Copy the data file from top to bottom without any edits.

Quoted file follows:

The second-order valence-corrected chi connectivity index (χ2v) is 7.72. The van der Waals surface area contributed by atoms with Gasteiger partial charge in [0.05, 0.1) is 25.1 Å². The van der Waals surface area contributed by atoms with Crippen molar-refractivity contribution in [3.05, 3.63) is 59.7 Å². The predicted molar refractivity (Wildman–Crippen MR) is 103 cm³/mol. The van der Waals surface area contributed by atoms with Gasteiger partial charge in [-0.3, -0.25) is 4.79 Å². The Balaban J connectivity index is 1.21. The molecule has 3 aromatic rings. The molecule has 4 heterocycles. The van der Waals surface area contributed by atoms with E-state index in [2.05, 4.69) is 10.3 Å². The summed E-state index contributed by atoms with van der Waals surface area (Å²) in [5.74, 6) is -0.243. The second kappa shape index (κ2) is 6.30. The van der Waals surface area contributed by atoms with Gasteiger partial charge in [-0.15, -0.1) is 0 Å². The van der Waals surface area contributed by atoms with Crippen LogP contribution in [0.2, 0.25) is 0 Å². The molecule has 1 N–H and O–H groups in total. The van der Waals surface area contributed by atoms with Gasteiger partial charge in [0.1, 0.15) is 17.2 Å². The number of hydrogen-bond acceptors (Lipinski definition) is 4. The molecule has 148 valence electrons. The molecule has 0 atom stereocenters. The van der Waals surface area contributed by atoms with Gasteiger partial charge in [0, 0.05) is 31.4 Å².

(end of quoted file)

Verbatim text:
The second-order valence-corrected chi connectivity index (χ2v) is 7.72. The van der Waals surface area contributed by atoms with Gasteiger partial charge in [0.05, 0.1) is 25.1 Å². The van der Waals surface area contributed by atoms with Crippen molar-refractivity contribution in [3.05, 3.63) is 59.7 Å². The predicted molar refractivity (Wildman–Crippen MR) is 103 cm³/mol. The van der Waals surface area contributed by atoms with Gasteiger partial charge in [-0.3, -0.25) is 4.79 Å². The Balaban J connectivity index is 1.21. The molecule has 3 aromatic rings. The molecule has 4 heterocycles. The van der Waals surface area contributed by atoms with E-state index in [2.05, 4.69) is 10.3 Å². The summed E-state index contributed by atoms with van der Waals surface area (Å²) in [5.74, 6) is -0.243. The second kappa shape index (κ2) is 6.30. The van der Waals surface area contributed by atoms with Gasteiger partial charge in [-0.15, -0.1) is 0 Å². The van der Waals surface area contributed by atoms with Crippen LogP contribution in [0.2, 0.25) is 0 Å². The molecule has 1 N–H and O–H groups in total. The van der Waals surface area contributed by atoms with Gasteiger partial charge in [0.1, 0.15) is 17.2 Å². The number of hydrogen-bond acceptors (Lipinski definition) is 4. The molecule has 148 valence electrons. The molecule has 0 atom stereocenters. The van der Waals surface area contributed by atoms with Gasteiger partial charge in [0, 0.05) is 31.4 Å².